...Answering a few questions about my rough day last week....
Stephanie asked if I filled the iron prescription whose dose I questioned.
No, I didn't. Pharmacists don't HAVE to fill prescriptions that they feel are not appropriate; I told the mom my concerns and she agreed to bring the rx back to her doctor.
Side note/complaint: There is no earthly reason why a non-medical staff member should be allowed to call in a prescription. A chain is only as strong as its weakest link: I have seen many, many, many errors due to secretaries or receptionists calling in prescriptions or answering questions and not really knowing what they're doing. If a pharmacist has to take the call and write the rx down, a nurse or doctor should have to call the rx in.
Shelly said her dad treated himself with ivermectin from a pet store for "scabies" and his immune system rebelled. I find that both extremely resourceful and super dangerous! But I bet he saved money on the ivermectin. The human stuff is pricey.
I really want to meet Shelly's dad. I bet he's a hoot.
Kovas decided to annoy me by referencing Webmd. Two things to say about this: one, as internet sources go, Webmd is actually very good. Two, I don't mind this kind of thing. I keep up with health pop culture so I can talk to my patients and know what they're talking about. People often say, "I read online..." and at least it means they are concerned about their own health!
Although last night a girl called me crying after reading up on her rx for Valtrex. "I got the wrong drug!" She sniffled. "I have a mouth sore, not yucky bumps on my junk!" I respectfully did not laugh but assured her that although Valtrex IS used for genital herpes, it is also used for oral herpes which caused her mouth sore. She told me she was never Googling anything again, she was so upset.
Lindsay thanked me for checking allergies. You're welcome! Just my job! But PLEASE tell your pharmacists your allergies. Many people think telling their doctor is enough, but we are here as a "double check" and we need to know, too!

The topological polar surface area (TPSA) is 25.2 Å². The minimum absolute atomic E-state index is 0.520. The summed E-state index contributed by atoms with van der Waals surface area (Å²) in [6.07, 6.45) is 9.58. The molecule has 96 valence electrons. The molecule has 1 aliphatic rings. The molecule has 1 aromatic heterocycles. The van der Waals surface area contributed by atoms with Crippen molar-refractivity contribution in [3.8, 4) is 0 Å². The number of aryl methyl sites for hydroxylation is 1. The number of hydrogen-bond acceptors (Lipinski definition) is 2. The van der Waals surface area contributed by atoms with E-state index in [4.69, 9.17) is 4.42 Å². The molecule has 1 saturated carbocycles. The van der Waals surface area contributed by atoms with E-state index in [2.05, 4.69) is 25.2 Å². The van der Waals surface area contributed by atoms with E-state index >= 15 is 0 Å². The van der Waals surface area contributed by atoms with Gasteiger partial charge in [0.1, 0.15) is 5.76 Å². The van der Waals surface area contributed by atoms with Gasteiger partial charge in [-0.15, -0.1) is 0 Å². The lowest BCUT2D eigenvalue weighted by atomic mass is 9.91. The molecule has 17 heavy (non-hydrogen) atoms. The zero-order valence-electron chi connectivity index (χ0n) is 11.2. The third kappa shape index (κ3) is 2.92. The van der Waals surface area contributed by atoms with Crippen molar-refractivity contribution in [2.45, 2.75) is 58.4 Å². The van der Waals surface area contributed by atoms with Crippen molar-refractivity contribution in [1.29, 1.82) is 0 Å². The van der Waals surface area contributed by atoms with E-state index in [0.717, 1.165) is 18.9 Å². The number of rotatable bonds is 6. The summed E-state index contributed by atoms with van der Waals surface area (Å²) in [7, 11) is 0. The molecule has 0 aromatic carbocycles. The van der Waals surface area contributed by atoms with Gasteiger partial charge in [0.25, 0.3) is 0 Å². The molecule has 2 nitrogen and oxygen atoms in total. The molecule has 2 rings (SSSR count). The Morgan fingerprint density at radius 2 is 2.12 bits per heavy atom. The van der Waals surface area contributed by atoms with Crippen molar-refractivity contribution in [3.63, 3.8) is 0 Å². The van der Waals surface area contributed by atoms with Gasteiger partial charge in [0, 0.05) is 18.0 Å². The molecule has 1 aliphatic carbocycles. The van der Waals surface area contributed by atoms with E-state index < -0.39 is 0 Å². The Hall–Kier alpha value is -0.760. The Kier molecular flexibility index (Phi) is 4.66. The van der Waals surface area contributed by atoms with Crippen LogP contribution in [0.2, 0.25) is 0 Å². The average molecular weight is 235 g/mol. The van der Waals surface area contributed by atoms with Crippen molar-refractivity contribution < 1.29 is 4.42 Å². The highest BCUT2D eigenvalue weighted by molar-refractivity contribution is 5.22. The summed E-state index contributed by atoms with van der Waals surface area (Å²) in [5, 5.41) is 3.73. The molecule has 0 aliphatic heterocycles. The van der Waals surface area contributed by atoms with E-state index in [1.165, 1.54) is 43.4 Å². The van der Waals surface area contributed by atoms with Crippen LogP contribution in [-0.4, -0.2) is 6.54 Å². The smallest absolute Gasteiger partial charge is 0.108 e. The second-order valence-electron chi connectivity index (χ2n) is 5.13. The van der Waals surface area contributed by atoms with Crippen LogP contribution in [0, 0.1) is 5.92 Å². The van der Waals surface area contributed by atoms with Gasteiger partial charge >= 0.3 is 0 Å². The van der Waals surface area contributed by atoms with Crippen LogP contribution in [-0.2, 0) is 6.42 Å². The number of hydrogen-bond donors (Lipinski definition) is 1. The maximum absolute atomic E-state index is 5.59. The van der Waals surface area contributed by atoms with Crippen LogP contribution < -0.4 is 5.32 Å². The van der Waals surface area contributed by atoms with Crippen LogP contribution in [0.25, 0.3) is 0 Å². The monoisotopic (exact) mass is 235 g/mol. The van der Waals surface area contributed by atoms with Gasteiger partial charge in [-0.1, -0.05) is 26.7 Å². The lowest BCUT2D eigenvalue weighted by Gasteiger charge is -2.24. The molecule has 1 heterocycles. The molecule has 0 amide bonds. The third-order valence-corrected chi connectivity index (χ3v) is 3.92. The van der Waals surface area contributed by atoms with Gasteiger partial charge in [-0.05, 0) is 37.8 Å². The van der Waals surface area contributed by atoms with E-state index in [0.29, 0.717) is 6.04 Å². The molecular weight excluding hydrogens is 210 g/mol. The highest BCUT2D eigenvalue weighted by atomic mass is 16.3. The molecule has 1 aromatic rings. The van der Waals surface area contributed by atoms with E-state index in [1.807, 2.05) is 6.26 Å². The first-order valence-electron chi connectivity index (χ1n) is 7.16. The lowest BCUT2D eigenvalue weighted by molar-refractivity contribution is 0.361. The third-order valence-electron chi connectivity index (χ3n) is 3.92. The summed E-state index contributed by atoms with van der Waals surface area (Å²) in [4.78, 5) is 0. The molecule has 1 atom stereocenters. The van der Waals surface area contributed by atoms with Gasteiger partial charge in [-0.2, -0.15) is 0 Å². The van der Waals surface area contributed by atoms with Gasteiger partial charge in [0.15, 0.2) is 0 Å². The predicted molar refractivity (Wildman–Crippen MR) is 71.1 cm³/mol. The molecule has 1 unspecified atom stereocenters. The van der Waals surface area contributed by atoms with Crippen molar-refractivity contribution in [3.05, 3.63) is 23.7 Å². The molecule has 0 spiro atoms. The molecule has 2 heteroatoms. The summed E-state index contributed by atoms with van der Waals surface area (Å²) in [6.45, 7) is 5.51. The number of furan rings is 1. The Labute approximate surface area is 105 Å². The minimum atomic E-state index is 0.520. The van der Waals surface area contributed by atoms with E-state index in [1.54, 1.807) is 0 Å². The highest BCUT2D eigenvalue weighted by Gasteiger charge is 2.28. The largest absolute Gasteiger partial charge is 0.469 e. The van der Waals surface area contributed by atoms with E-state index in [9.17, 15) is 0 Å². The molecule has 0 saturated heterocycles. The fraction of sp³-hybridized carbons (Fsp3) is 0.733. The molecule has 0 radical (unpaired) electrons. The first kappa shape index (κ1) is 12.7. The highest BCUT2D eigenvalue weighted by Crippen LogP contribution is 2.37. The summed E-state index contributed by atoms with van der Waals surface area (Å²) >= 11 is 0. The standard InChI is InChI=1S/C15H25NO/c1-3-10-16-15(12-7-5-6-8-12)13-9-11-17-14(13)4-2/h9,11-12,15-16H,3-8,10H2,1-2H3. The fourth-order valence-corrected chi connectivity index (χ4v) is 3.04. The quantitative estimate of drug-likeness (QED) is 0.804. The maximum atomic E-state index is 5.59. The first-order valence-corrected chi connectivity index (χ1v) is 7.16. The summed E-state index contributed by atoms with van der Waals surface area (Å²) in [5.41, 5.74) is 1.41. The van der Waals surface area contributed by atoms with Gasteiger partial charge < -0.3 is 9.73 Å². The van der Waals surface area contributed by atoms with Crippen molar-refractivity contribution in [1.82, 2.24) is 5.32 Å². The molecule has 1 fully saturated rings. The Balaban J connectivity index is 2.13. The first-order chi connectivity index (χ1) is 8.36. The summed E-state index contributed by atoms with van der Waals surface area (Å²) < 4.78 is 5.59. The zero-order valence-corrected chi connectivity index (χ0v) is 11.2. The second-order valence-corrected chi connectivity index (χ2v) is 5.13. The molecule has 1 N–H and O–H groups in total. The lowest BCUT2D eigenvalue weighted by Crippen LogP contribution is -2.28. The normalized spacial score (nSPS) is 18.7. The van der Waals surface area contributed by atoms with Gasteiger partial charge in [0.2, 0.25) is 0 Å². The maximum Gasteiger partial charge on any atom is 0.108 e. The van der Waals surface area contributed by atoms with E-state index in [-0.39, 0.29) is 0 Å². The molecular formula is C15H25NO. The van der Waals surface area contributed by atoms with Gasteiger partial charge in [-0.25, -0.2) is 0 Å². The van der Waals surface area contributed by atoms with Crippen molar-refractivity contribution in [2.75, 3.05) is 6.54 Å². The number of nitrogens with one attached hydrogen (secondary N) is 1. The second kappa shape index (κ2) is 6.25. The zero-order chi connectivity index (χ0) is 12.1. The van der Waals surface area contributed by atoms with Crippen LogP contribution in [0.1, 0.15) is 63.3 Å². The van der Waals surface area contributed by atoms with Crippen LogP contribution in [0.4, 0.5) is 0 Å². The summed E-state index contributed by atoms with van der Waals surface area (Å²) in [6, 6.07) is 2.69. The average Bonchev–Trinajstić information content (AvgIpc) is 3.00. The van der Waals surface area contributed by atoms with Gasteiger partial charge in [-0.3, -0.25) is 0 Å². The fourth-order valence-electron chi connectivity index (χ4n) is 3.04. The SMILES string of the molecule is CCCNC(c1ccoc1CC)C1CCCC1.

On Thursday a mom picked up a prescription for Bactrim suspension for her 8 year old. I asked for allergies and she told me her daughter was allergic to Risperdal. No problems there, so I filled her prescription. When she got home she called me and said she read that Bactrim was a sulfa drug. I said yes, it is. "But all my kids are allergic to sulfa!" she cried. " I told my doctor."
She had told her PEDIATRICIAN but she didn't tell the EMERGENCY ROOM RESIDENT who wrote the rx! And she didn't tell me! Luckily she hadn't given the drug to her child yet.
Lisa was concerned about rx error rates. Yeah. Always double check your medication. A recent 20/20 program discovered a 22% error rate in dispensed prescriptions.That included mistakes all along the chain, from the doctors and nurses to the pharmacists and techs. You should always check your rx before leaving - skim the paperwork to see if the drug treats the condition you have - and ask to be counseled by the pharmacist. I have caught multiple mistakes this way.
The most recent survey of pharmacies indicates a 1% error rate that is attributed to the pharmacy as the cause. The report by 20/20 highlights other errors, too - legal glitches, staff training problems, and failure to counsel. That's not going on at MY pharmacy, but you better err on the side of caution and always assume the worst! Always double check your rx!
I can't believe I'm talking about work on my day off. Ugh. I'm going for a short run to keep my legs fresh for my 30k tomorrow. Have a fantastic weekend!